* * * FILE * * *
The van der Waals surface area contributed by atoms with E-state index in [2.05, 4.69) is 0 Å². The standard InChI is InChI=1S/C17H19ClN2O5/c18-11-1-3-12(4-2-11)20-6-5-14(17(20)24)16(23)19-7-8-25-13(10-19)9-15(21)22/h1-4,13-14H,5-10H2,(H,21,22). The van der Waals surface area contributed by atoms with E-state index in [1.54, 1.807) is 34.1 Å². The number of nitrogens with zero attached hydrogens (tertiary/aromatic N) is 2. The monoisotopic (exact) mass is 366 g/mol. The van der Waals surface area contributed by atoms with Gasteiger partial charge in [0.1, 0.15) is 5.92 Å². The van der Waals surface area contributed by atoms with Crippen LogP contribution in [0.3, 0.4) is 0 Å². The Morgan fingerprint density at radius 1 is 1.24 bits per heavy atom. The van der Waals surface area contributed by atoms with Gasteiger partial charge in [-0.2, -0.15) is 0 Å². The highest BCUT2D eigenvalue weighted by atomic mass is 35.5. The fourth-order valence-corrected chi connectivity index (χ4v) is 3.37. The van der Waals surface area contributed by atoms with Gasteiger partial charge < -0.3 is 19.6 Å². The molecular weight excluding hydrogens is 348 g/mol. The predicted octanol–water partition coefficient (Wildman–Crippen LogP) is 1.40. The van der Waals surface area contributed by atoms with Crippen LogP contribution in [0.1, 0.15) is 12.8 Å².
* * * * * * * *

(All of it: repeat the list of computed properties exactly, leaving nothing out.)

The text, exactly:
The van der Waals surface area contributed by atoms with E-state index in [2.05, 4.69) is 0 Å². The standard InChI is InChI=1S/C17H19ClN2O5/c18-11-1-3-12(4-2-11)20-6-5-14(17(20)24)16(23)19-7-8-25-13(10-19)9-15(21)22/h1-4,13-14H,5-10H2,(H,21,22). The van der Waals surface area contributed by atoms with E-state index in [1.54, 1.807) is 34.1 Å². The number of nitrogens with zero attached hydrogens (tertiary/aromatic N) is 2. The monoisotopic (exact) mass is 366 g/mol. The van der Waals surface area contributed by atoms with Gasteiger partial charge in [0.1, 0.15) is 5.92 Å². The van der Waals surface area contributed by atoms with Crippen LogP contribution in [0.3, 0.4) is 0 Å². The Morgan fingerprint density at radius 1 is 1.24 bits per heavy atom. The van der Waals surface area contributed by atoms with Gasteiger partial charge in [-0.2, -0.15) is 0 Å². The highest BCUT2D eigenvalue weighted by atomic mass is 35.5. The fourth-order valence-corrected chi connectivity index (χ4v) is 3.37. The van der Waals surface area contributed by atoms with Gasteiger partial charge < -0.3 is 19.6 Å². The molecular weight excluding hydrogens is 348 g/mol. The predicted octanol–water partition coefficient (Wildman–Crippen LogP) is 1.40. The van der Waals surface area contributed by atoms with Crippen LogP contribution in [0.1, 0.15) is 12.8 Å².